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President-elect Donald Trump vows to deport 3m migrants and build a wall

The President-elect has ditched conciliatory language. 

After his shock victory in the US election, and a thoroughly toxic campaign, President-elect Donald Trump struck a conciliatory note in his victory speech.

"It's time to bind the wounds of division," the Republican candidate said, after a campaign in which he called Mexicans "rapists", and claimed a judge was biased against him because of his Mexican heritage.

But less than a week later, Trump has revived his own hardline rhetoric. In an interview with the network CBS, he said there were "two million, it could be even three million" illegal immigrants who should be deported because of their criminal records.

Asked if he was still determined to "build a wall" on the US-Mexico border, Trump said: "Yes."

There are estimated to be roughly 11m undocumented migrants in the US, the legacy of years of migration from poorer Latin American countries to the world's biggest economic power. Until recently, the focus of politicians has been integrating the "Dreamers" - those who came as children, but have spent the bulk of their lives in the US and are culturally American. 

Trump was widely viewed as winning the election on the back of anti-immigrant sentiment, but he initially toned down his rhetoric on other policies. He said that he might keep parts of Obamacare, as the healthcare reform is known, and no longer demanded the jailing of his rival in the race, Hillary Clinton. 

However, while he may go ahead with his wall, Trump is unlikely to persuade Mexico - as he promised in the campaign - to "pay for it", especially if he has just flooded the country with millions of undocumented migrants.

Julia Rampen is the digital news editor of the New Statesman (previously editor of The Staggers, The New Statesman's online rolling politics blog). She has also been deputy editor at Mirror Money Online and has worked as a financial journalist for several trade magazines. 

Ukip's Nigel Farage and Paul Nuttall. Photo: Getty
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Is the general election 2017 the end of Ukip?

Ukip led the way to Brexit, but now the party is on less than 10 per cent in the polls. 

Ukip could be finished. Ukip has only ever had two MPs, but it held an outside influence on politics: without it, we’d probably never have had the EU referendum. But Brexit has turned Ukip into a single-issue party without an issue. Ukip’s sole remaining MP, Douglas Carswell, left the party in March 2017, and told Sky News’ Adam Boulton that there was “no point” to the party anymore. 

Not everyone in Ukip has given up, though: Nigel Farage told Peston on Sunday that Ukip “will survive”, and current leader Paul Nuttall will be contesting a seat this year. But Ukip is standing in fewer constituencies than last time thanks to a shortage of both money and people. Who benefits if Ukip is finished? It’s likely to be the Tories.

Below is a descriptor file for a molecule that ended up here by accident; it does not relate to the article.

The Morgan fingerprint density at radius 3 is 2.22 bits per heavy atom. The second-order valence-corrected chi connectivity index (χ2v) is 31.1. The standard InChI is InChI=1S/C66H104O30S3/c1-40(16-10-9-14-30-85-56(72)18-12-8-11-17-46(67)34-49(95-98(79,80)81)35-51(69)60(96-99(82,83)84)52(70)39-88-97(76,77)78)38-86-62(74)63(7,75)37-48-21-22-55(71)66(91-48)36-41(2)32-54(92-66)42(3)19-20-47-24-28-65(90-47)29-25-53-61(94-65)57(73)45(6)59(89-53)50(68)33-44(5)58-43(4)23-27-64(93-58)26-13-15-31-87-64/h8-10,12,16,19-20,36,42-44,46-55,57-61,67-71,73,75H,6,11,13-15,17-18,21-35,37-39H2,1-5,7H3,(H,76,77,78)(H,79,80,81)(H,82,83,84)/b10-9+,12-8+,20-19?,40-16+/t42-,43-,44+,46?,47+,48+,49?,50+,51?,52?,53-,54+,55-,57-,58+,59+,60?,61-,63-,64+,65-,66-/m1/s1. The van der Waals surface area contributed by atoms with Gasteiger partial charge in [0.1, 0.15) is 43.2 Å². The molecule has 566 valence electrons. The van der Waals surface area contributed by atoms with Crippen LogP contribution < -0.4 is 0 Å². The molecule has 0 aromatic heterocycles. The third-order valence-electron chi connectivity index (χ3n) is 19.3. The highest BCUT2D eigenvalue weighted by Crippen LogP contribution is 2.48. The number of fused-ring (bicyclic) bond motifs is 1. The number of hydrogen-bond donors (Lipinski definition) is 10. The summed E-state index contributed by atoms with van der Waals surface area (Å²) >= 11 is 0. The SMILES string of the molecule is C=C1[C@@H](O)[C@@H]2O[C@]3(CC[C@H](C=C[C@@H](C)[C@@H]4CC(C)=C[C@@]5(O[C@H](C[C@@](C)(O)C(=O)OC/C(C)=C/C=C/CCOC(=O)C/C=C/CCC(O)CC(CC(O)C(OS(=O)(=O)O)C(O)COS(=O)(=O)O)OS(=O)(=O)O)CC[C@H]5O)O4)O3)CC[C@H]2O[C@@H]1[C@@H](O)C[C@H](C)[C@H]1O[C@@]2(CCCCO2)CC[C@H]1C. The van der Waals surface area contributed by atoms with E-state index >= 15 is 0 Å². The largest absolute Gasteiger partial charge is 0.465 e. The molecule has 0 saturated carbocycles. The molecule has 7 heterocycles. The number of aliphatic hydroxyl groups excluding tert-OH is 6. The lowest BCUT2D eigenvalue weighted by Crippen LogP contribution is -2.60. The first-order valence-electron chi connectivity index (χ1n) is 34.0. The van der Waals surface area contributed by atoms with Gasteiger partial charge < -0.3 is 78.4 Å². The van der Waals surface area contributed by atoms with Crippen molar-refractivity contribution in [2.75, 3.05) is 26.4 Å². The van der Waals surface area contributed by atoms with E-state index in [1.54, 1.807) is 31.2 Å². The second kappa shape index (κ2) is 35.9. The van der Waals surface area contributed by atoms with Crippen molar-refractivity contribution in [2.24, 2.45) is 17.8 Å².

Is Ukip finished? 

What are Ukip's poll ratings?

Ukip’s poll ratings peaked in June 2016 at 16 per cent. Since the leave campaign’s success, that has steadily declined so that Ukip is going into the 2017 general election on 4 per cent, according to the latest polls. If the polls can be trusted, that’s a serious collapse.

Can Ukip get anymore MPs?

In the 2015 general election Ukip contested nearly every seat and got 13 per cent of the vote, making it the third biggest party (although is only returned one MP). Now Ukip is reportedly struggling to find candidates and could stand in as few as 100 seats. Ukip leader Paul Nuttall will stand in Boston and Skegness, but both ex-leader Nigel Farage and donor Arron Banks have ruled themselves out of running this time.

How many members does Ukip have?

Ukip’s membership declined from 45,994 at the 2015 general election to 39,000 in 2016. That’s a worrying sign for any political party, which relies on grassroots memberships to put in the campaigning legwork.

What does Ukip's decline mean for Labour and the Conservatives? 

The rise of Ukip took votes from both the Conservatives and Labour, with a nationalist message that appealed to disaffected voters from both right and left. But the decline of Ukip only seems to be helping the Conservatives. Stephen Bush has written about how in Wales voting Ukip seems to have been a gateway drug for traditional Labour voters who are now backing the mainstream right; so the voters Ukip took from the Conservatives are reverting to the Conservatives, and the ones they took from Labour are transferring to the Conservatives too.

Ukip might be finished as an electoral force, but its influence on the rest of British politics will be felt for many years yet. 

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